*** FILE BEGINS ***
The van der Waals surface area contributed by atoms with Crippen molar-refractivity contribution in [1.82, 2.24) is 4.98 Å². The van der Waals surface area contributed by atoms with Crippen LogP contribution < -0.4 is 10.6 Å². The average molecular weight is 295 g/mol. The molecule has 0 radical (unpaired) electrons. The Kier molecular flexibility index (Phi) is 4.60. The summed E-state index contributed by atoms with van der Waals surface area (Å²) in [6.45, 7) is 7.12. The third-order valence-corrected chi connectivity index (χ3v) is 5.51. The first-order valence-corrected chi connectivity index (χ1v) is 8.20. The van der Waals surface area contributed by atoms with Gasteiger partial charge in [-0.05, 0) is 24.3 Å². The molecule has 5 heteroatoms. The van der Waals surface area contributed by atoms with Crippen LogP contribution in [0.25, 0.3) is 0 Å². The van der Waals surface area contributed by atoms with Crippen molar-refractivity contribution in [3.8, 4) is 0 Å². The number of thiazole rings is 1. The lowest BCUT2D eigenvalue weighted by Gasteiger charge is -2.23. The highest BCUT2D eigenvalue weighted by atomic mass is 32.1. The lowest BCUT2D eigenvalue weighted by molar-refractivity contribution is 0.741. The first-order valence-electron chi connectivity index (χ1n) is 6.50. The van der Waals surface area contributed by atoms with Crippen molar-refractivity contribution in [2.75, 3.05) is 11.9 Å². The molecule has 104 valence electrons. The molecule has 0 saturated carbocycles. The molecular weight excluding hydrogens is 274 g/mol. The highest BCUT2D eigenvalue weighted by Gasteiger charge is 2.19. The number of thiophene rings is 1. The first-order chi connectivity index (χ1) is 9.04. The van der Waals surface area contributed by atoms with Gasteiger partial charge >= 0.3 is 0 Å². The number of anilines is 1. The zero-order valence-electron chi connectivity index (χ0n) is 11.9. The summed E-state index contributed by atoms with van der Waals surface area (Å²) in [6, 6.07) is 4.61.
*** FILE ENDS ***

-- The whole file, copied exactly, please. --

The van der Waals surface area contributed by atoms with Crippen molar-refractivity contribution in [1.82, 2.24) is 4.98 Å². The van der Waals surface area contributed by atoms with Crippen LogP contribution < -0.4 is 10.6 Å². The average molecular weight is 295 g/mol. The molecule has 0 radical (unpaired) electrons. The Kier molecular flexibility index (Phi) is 4.60. The summed E-state index contributed by atoms with van der Waals surface area (Å²) in [6.45, 7) is 7.12. The third-order valence-corrected chi connectivity index (χ3v) is 5.51. The first-order valence-corrected chi connectivity index (χ1v) is 8.20. The van der Waals surface area contributed by atoms with Gasteiger partial charge in [-0.05, 0) is 24.3 Å². The molecule has 5 heteroatoms. The van der Waals surface area contributed by atoms with Crippen LogP contribution in [0.25, 0.3) is 0 Å². The van der Waals surface area contributed by atoms with Crippen molar-refractivity contribution in [3.8, 4) is 0 Å². The number of thiazole rings is 1. The lowest BCUT2D eigenvalue weighted by Gasteiger charge is -2.23. The highest BCUT2D eigenvalue weighted by atomic mass is 32.1. The lowest BCUT2D eigenvalue weighted by molar-refractivity contribution is 0.741. The first-order valence-electron chi connectivity index (χ1n) is 6.50. The van der Waals surface area contributed by atoms with Crippen molar-refractivity contribution in [2.75, 3.05) is 11.9 Å². The molecule has 104 valence electrons. The molecule has 0 saturated carbocycles. The molecular weight excluding hydrogens is 274 g/mol. The highest BCUT2D eigenvalue weighted by Gasteiger charge is 2.19. The number of thiophene rings is 1. The first-order chi connectivity index (χ1) is 9.04. The van der Waals surface area contributed by atoms with Gasteiger partial charge >= 0.3 is 0 Å². The number of anilines is 1. The zero-order valence-electron chi connectivity index (χ0n) is 11.9. The summed E-state index contributed by atoms with van der Waals surface area (Å²) in [6, 6.07) is 4.61.